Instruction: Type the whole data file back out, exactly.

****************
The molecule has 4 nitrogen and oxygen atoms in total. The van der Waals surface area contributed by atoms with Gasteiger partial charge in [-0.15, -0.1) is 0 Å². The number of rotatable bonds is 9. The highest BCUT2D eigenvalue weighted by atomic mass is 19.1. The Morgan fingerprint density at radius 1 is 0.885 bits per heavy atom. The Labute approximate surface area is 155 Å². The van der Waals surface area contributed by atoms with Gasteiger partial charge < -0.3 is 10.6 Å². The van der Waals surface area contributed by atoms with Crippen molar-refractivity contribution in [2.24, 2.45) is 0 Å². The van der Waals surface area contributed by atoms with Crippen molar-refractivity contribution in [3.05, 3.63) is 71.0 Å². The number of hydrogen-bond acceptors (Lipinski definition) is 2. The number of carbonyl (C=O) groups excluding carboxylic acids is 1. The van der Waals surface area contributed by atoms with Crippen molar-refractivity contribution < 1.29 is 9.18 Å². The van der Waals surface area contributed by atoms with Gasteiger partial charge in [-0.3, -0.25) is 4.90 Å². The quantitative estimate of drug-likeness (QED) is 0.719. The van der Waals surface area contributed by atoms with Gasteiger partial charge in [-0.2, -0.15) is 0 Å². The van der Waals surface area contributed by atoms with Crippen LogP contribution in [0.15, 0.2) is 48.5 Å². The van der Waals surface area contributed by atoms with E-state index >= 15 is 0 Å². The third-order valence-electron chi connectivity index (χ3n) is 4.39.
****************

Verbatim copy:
The molecule has 4 nitrogen and oxygen atoms in total. The van der Waals surface area contributed by atoms with Gasteiger partial charge in [-0.15, -0.1) is 0 Å². The number of rotatable bonds is 9. The highest BCUT2D eigenvalue weighted by atomic mass is 19.1. The Morgan fingerprint density at radius 1 is 0.885 bits per heavy atom. The Labute approximate surface area is 155 Å². The van der Waals surface area contributed by atoms with Gasteiger partial charge < -0.3 is 10.6 Å². The van der Waals surface area contributed by atoms with Crippen molar-refractivity contribution in [2.24, 2.45) is 0 Å². The van der Waals surface area contributed by atoms with Crippen molar-refractivity contribution in [3.05, 3.63) is 71.0 Å². The number of hydrogen-bond acceptors (Lipinski definition) is 2. The number of carbonyl (C=O) groups excluding carboxylic acids is 1. The van der Waals surface area contributed by atoms with Crippen molar-refractivity contribution < 1.29 is 9.18 Å². The van der Waals surface area contributed by atoms with Gasteiger partial charge in [-0.3, -0.25) is 4.90 Å². The quantitative estimate of drug-likeness (QED) is 0.719. The van der Waals surface area contributed by atoms with Gasteiger partial charge in [-0.2, -0.15) is 0 Å². The van der Waals surface area contributed by atoms with Crippen LogP contribution in [0.15, 0.2) is 48.5 Å². The van der Waals surface area contributed by atoms with E-state index >= 15 is 0 Å². The third-order valence-electron chi connectivity index (χ3n) is 4.39.